By Kaylee Pearlman
ASHEVILLE, NC- The ACLU of North Carolina has written a letter claiming an Asheville park ban on 14 individuals was in violation of their constitutional rights.
The 14 held a demonstration in December of 2021, organized to highlight the unjust treatment of the homeless, according to the ACLU of NC. The individuals distributed items to the unhoused, including tents and diapers.
The participants were banned from the park and given a felony littering charge. This, according to the ACLU of NC, is a rare charge and those who receive it are banned from the park for up to three years.
Muneeba Talukder of ACLU of NC said the ban of the individuals’ access to public spaces is “clearly a punitive response to these individuals’ exercise of their First Amendment right to assembly.”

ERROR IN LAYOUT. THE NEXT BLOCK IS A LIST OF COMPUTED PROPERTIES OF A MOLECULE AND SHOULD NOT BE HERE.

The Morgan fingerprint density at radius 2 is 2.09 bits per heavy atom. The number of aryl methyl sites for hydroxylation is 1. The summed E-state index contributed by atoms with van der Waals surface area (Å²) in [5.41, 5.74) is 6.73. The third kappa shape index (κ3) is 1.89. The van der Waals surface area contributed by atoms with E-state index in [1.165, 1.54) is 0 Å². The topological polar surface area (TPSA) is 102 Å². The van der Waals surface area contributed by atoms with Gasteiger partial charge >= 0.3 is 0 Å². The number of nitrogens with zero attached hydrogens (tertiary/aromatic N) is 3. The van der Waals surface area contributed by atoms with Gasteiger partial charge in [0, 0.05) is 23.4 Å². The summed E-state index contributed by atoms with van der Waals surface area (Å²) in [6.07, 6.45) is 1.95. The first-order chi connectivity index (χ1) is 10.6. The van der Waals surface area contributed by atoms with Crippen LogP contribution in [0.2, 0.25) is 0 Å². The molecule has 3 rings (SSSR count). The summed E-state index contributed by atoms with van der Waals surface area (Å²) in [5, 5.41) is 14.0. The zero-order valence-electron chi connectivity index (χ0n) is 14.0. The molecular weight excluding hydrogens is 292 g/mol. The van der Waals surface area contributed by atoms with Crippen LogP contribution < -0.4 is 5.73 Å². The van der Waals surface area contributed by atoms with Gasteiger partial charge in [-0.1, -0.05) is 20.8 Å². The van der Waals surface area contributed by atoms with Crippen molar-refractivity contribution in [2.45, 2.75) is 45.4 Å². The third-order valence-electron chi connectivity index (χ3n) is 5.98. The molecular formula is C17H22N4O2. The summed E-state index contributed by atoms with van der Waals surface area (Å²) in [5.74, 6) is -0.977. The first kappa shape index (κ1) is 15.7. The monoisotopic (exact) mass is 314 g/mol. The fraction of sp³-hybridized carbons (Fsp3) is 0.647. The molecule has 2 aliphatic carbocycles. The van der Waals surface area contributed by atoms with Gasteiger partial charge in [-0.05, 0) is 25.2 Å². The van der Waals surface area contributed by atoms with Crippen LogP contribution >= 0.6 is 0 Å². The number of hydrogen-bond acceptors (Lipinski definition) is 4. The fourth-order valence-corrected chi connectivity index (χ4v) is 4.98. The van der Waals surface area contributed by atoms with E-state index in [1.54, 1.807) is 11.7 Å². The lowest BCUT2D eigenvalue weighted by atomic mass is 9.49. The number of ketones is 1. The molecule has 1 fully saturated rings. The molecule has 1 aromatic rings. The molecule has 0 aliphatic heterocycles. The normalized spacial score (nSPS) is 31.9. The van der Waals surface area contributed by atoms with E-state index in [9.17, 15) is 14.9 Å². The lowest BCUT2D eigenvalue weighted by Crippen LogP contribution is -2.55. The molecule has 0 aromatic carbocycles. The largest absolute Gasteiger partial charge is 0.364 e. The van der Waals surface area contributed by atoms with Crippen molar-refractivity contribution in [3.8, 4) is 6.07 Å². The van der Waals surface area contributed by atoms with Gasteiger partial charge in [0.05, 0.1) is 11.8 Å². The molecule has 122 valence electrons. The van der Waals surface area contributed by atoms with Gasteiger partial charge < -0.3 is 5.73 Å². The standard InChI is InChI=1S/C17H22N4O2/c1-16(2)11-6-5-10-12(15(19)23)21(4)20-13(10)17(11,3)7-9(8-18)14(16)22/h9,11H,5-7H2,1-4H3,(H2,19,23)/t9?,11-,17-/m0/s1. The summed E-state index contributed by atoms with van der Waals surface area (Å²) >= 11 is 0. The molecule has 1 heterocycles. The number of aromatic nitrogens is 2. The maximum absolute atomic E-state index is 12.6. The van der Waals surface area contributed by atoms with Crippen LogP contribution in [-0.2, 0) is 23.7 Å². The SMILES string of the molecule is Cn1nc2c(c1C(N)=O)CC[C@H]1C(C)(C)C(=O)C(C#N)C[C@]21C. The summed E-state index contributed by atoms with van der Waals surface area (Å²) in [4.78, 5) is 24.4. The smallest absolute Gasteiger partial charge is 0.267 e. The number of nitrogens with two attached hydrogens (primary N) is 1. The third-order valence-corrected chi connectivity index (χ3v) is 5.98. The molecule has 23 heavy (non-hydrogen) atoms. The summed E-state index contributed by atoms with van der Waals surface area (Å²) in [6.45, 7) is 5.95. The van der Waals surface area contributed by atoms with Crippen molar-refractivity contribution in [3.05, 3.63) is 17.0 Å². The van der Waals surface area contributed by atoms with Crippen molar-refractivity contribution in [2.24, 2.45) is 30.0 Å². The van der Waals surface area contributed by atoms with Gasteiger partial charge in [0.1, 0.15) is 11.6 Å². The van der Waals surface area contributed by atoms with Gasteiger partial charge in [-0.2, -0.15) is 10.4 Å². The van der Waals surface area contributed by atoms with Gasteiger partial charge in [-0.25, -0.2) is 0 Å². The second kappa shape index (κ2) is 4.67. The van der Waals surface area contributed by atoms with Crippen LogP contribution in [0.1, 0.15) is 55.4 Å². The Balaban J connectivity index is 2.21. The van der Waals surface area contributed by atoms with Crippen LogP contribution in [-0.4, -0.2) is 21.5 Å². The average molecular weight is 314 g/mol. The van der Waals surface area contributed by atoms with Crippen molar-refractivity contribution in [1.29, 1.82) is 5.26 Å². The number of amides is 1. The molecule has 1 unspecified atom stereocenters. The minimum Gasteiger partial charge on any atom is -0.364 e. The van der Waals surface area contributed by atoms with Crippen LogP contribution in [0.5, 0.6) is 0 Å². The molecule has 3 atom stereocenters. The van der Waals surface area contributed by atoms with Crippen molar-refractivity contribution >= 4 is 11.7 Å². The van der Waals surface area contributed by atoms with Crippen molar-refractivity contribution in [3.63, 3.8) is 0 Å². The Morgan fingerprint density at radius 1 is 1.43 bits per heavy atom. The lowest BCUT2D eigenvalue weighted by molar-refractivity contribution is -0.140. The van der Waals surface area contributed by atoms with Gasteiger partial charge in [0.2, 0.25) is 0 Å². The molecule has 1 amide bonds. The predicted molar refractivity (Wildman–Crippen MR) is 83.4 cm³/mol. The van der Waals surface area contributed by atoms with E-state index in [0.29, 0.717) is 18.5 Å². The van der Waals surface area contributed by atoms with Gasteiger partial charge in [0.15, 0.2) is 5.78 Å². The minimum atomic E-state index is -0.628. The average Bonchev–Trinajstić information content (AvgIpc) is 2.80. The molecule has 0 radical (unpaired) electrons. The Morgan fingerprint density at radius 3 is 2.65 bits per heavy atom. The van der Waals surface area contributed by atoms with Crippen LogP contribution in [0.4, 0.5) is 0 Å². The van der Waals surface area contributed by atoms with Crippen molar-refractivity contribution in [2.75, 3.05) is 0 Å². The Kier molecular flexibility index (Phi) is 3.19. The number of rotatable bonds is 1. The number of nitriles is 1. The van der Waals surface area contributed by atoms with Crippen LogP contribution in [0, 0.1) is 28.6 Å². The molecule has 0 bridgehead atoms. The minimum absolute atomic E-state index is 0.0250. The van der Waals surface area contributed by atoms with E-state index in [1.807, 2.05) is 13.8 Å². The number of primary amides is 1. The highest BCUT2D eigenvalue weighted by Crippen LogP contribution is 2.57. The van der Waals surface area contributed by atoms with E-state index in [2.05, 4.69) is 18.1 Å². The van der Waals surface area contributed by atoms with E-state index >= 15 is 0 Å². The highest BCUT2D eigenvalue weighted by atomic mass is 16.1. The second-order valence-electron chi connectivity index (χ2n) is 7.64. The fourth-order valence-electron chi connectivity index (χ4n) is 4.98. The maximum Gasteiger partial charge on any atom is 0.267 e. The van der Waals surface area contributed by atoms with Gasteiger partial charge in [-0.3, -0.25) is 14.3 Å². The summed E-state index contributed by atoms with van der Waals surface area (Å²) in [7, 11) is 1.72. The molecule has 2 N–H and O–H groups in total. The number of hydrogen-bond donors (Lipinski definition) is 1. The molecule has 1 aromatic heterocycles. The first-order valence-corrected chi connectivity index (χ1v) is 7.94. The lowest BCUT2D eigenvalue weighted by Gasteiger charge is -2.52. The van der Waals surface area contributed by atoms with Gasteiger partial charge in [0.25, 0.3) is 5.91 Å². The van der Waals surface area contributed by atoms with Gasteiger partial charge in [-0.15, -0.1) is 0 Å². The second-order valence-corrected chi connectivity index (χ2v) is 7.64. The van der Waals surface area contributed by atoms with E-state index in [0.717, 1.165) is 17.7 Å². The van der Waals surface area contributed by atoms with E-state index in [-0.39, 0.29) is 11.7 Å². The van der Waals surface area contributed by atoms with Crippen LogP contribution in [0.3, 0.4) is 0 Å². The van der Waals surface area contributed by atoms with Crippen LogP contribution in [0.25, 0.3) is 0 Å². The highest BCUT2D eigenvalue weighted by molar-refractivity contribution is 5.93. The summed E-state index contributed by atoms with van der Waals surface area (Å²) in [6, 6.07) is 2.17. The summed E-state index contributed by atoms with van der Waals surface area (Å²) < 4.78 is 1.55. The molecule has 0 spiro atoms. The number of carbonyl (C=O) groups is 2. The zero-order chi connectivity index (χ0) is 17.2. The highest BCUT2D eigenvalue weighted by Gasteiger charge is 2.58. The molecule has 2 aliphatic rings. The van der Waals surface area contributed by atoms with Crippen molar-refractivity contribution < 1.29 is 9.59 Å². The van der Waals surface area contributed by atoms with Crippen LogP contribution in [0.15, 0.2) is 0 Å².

Talukder added these participants in the demonstration were not given any notice of their ban from city parks, nor were they provided with any way to appeal those bans.
ACLU of NC claims the ban was either unclear or simply never given to those individuals. Some of the demonstrators have yet to receive notice of the ban from Aston Park. The individuals only saw the ban after reviewing their felony littering case.
The ACLU of NC said because of the “inadequate process of issuing ban notifications, the demonstrators did not have the opportunity to contest the ban.” This, according to the ACLU of NC, is a violation of their constitutional rights.
Sarah Norris is a member of the community who was also banned, and notes how everyone has a right to peacefully organize, especially if the city is not taking care of the residents.
“It is heartbreaking that I can’t walk with my child in our beautiful parks…because my constitutional rights were taken away,” Norris added.
The ACLU of NC asked officials in Asheville to end the park ban.
In addition to the revision of the policy, the ACLU of NC is asking for proper training of the Asheville Police Department and the Parks and Recreation staff about the application of park bans.